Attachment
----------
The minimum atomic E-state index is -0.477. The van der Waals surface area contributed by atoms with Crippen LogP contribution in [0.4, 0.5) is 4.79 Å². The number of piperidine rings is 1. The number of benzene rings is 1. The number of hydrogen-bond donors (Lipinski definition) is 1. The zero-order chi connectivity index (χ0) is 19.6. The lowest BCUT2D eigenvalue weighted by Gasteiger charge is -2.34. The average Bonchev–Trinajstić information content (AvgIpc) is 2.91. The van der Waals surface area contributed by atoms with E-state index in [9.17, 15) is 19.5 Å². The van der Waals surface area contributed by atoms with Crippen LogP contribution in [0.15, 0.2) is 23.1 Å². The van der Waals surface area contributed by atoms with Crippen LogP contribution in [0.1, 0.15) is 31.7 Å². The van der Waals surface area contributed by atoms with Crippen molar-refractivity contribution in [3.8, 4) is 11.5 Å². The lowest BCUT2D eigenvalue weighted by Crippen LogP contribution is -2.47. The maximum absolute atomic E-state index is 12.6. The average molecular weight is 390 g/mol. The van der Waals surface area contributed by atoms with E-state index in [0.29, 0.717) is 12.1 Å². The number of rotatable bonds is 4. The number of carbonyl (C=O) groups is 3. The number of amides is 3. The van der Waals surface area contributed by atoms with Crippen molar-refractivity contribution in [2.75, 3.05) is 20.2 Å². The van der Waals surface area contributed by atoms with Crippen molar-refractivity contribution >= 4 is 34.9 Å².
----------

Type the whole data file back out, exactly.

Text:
The minimum atomic E-state index is -0.477. The van der Waals surface area contributed by atoms with Crippen LogP contribution in [0.4, 0.5) is 4.79 Å². The number of piperidine rings is 1. The number of benzene rings is 1. The number of hydrogen-bond donors (Lipinski definition) is 1. The zero-order chi connectivity index (χ0) is 19.6. The lowest BCUT2D eigenvalue weighted by Gasteiger charge is -2.34. The average Bonchev–Trinajstić information content (AvgIpc) is 2.91. The van der Waals surface area contributed by atoms with E-state index in [9.17, 15) is 19.5 Å². The van der Waals surface area contributed by atoms with Crippen LogP contribution in [0.15, 0.2) is 23.1 Å². The van der Waals surface area contributed by atoms with Crippen LogP contribution in [0.1, 0.15) is 31.7 Å². The van der Waals surface area contributed by atoms with Crippen molar-refractivity contribution in [3.8, 4) is 11.5 Å². The lowest BCUT2D eigenvalue weighted by Crippen LogP contribution is -2.47. The maximum absolute atomic E-state index is 12.6. The average molecular weight is 390 g/mol. The van der Waals surface area contributed by atoms with E-state index in [0.29, 0.717) is 12.1 Å². The number of rotatable bonds is 4. The number of carbonyl (C=O) groups is 3. The number of amides is 3. The van der Waals surface area contributed by atoms with Crippen molar-refractivity contribution in [2.75, 3.05) is 20.2 Å². The van der Waals surface area contributed by atoms with Crippen molar-refractivity contribution >= 4 is 34.9 Å².